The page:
I wrote up a proposal of what I could bring to a float which was a combination of disco madness and costumes galore. I was the lucky one who got picked to ride on it with my WAACKTION HEROS. It was unforgettable. DJ UNDAKOVA, Waacktopia’s own, worked his magic and with Miss New York and Tyrone Proctor aboard we took it back to the 70’s.
You’ve danced with many different collectives, made various appearances and have been featured on television several times, famously on the show ‘So You Think You Can Dance’ and even danced for Madonna…which has been the most fulfilling to date?
I’ve gotten something from every experience. “So You Think You Can Dance” was one of my greatest moments…after I got my ticket to Vegas I went home and danced through the entire seventeen minutes of Donna Summer’s “Mac Arthur Park”. The exposure that it gave me and waacking was priceless. My first international tour was the most impactful on a personal level. Traveling to Malaysia, Hong Kong, Taiwan, Singapore, London, Italy, Finland, Japan, Brazil, Thailand, Kazakhstan, Poland, Czech Republic as well as having so many wonderful and eager students overjoyed to meet me and learn waacking was incredible. For years, I was one of the only New Yorkers in my generation really trying to represent and push the dance. I was doing a dance that it seemed that no one had heard of or had been exposed to so to have so many young people as passionate about it as me was reassuring and it felt like instant family. Dancing with Jody Watley has been the most fulfilling performance experience dancing with an artist. Dancing the way I like to dance with one of my favorite artists and to my favorite style of music. I don’t know if anything can top it. One of my most recent performances at the Soul Train Reunion at Mavericks Flat in LA was one of the most important to me. In honor of Tyrone and his legacy, I performed a Waacking piece for all the Soul Train dancers from the 70s, 80s and 90s. Much to my joy, they approved…it was instant certification! I also got the opportunity to interview some of them and hang out with them. If it weren’t for them none of us dancers would be where we are today.
We recently saw you working your magic in the new Icona Pop video for the song “All Night”, a showcase of the NYC gay ballroom scene where ‘Voguing” originated from. How did that collaboration come about and what compelled you to participate?
I auditioned and luckily got picked. I am ever thankful to Javier and Benny Ninja, two of the legendary dancers showcased in the video. They are my voguing teachers and dancing among the legends in that video was a great honor. I must say thank you to Icona Pop, the director and choreographer. Whoever had the idea to put our names across the screen I thank them. They chose to highlight us as artists, our culture, and captured it beautifully and authentically!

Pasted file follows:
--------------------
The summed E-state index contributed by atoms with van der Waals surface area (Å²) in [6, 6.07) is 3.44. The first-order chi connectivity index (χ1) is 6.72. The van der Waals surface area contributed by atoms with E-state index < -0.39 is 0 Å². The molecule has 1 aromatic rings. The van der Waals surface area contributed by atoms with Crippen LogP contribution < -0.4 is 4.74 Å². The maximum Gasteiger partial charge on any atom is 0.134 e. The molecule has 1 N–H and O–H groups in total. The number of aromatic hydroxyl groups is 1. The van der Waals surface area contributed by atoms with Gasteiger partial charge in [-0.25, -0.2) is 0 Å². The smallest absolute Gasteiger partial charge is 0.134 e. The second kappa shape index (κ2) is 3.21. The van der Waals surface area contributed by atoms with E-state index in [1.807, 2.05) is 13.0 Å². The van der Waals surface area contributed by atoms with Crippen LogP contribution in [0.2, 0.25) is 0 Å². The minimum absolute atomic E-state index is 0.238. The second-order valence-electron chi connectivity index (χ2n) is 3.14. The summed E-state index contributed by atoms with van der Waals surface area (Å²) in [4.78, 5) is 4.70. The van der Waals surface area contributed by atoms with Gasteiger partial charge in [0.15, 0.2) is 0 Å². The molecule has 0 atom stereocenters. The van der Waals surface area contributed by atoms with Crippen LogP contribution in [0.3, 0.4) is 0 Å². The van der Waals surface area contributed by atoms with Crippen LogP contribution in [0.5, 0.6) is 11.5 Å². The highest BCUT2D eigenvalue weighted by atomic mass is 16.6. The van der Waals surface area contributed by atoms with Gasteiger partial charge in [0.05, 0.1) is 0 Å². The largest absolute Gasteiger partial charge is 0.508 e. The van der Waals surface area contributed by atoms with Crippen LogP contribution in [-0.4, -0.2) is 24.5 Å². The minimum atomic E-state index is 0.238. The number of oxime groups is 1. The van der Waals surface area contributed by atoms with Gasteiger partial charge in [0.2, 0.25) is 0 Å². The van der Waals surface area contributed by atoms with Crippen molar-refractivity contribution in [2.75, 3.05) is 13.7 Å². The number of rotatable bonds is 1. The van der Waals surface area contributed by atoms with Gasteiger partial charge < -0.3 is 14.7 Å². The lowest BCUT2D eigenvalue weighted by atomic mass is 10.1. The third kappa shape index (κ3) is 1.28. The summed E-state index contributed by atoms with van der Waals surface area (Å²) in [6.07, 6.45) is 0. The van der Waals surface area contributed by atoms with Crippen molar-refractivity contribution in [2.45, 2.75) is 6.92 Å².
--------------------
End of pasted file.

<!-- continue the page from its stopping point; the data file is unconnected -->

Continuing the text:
We noticed that the video features a few scenes where Absolut Vodka product placement and an obvious sponsorship exists throughout. How does that make you feel?
At the moment I don’t drink and there certainly was a time that I wasn’t into promoting alcohol because I worked with kids but as a nightlife entrepreneur in New York I understand the importance of the business. We always need drinkers to support the bar so the dancers can have a place to twirl. I’m a fan of any company/business that sponsors and supports performing arts.
Do you feel that the mass commercial exposure of the ballroom scene will help or hurt the passion and integrity of the art form?
That depends on what we do with this newfound exposure. I think it can help a lot, as long as we stay true to the art and keep it professional.
Check out the video for Icona Pop’s “All Night” and check out Lockerooo in fine form!
What was your introduction to the gay ballroom scene and how did you get involved?
I learned about Clubhouse on 125th Street where they used to have balls. I eventually learned about Escos and The Latex Ball. I walked in The Latex Ball once and won three trophies from Escos over the years. I love the New Way style of voguing and Hands performance.
You are quite a powerhouse and basically a one woman show…what are some of the projects you are a part of and creative outlets you explore?
I teach waacking at Broadway Dance Center every Tuesday through Friday and at Peridance on Mondays. I’m currently setting up my international bookings for this coming year. Spreading dance and disco music through my bi-weekly party Waacktopia at Sapphire Lounge is by far my favorite hobby. We now do dance classes in the club before the party starts. It is incredibly fun and fulfilling. The next Waacktopia Party is on Wednesday October 30th and I strongly suggest that anyone who is interested to come early for class. After years of not pursuing music it all comes back around. I will be performing my new dance single “All Falls Down” at Behind The Groove on October 29th at Le Poisson Rouge. Now that I understand music from a dancer’s perspective I want to create great music that will inspire great dance. The music/dance industry definitely needs some authentic s%&+!
We are looking forward to attending The All Night Ball on the 27th at Lucky Cheng’s! What can one expect when they attend?
“The All Night Ball” will be like a scene out of the new Icona Pop video but with a lot more dancers. It will be a celebration of dance, fashion and new music. The voguing and hustle competitions will be thrilling to watch and some of New York’s finest DJs like Vjuan Allure, Disciple and Chip Chop are going to be bringing the party so be ready to dance!